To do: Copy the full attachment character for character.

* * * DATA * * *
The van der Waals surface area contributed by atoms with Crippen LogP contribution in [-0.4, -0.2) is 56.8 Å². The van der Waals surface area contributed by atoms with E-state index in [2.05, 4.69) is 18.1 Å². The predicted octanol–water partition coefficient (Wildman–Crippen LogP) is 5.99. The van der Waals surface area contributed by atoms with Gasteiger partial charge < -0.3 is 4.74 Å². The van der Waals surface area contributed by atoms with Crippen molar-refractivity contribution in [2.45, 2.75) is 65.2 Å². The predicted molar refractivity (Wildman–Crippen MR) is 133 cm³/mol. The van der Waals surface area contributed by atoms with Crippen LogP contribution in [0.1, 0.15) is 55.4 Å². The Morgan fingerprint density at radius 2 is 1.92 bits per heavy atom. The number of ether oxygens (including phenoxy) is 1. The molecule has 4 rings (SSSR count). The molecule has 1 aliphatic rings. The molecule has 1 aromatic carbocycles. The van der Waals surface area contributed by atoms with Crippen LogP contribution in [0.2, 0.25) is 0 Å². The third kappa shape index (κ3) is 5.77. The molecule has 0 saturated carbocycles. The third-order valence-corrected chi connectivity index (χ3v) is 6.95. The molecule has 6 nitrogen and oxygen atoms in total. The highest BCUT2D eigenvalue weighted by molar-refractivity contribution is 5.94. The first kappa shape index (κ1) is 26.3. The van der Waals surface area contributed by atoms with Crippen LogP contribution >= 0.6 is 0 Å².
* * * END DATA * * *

The van der Waals surface area contributed by atoms with Crippen LogP contribution in [-0.4, -0.2) is 56.8 Å². The van der Waals surface area contributed by atoms with E-state index in [2.05, 4.69) is 18.1 Å². The predicted octanol–water partition coefficient (Wildman–Crippen LogP) is 5.99. The van der Waals surface area contributed by atoms with Gasteiger partial charge < -0.3 is 4.74 Å². The van der Waals surface area contributed by atoms with Crippen molar-refractivity contribution in [2.45, 2.75) is 65.2 Å². The predicted molar refractivity (Wildman–Crippen MR) is 133 cm³/mol. The van der Waals surface area contributed by atoms with Crippen LogP contribution in [0.1, 0.15) is 55.4 Å². The Morgan fingerprint density at radius 2 is 1.92 bits per heavy atom. The number of ether oxygens (including phenoxy) is 1. The molecule has 4 rings (SSSR count). The molecule has 1 aliphatic rings. The molecule has 1 aromatic carbocycles. The van der Waals surface area contributed by atoms with Crippen LogP contribution in [0.2, 0.25) is 0 Å². The third kappa shape index (κ3) is 5.77. The molecule has 0 saturated carbocycles. The third-order valence-corrected chi connectivity index (χ3v) is 6.95. The molecule has 6 nitrogen and oxygen atoms in total. The highest BCUT2D eigenvalue weighted by molar-refractivity contribution is 5.94. The first kappa shape index (κ1) is 26.3. The van der Waals surface area contributed by atoms with Crippen LogP contribution >= 0.6 is 0 Å².